It began in November of 2012 in protest to the Canadian government's so-called, omnibus bill C45, which became known as the Jobs and Growth Act. Four women in Saskatchewan concerned about the bill eroding Indigenous treaty rights and environmental protection, staged a ,teach-in, called Idle No More. From there, demonstrations popped up across the country, including outside then-prime minister Stephen Harper's office in Ottawa. It's since grown into a worldwide movement. This 2013 panel comprising the movement's organizers, supporters, and observers discussed its objectives and significance.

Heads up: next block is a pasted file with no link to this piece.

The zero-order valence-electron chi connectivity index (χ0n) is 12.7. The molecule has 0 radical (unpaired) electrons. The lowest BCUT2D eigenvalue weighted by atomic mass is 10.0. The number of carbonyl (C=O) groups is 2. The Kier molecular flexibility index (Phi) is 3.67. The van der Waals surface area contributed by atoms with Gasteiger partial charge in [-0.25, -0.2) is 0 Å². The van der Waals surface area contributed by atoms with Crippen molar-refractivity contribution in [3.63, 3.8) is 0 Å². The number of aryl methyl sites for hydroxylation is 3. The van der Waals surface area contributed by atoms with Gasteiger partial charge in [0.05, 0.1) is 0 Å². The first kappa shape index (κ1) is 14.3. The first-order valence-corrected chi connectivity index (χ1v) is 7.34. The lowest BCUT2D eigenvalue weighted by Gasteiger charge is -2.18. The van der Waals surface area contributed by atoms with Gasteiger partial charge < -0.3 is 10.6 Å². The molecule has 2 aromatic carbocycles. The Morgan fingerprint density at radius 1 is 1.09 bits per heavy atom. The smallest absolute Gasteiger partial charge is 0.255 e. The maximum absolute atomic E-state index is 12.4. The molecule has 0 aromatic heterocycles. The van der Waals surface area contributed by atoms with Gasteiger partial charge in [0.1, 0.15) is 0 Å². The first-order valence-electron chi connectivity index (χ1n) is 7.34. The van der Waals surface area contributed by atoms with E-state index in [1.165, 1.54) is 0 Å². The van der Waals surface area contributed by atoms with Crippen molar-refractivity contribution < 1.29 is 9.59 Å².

Episode:
Idle No More's Momentum and Meaning
Related tags:
The Agenda in the Summer
Aired:
Aug 04, 2021
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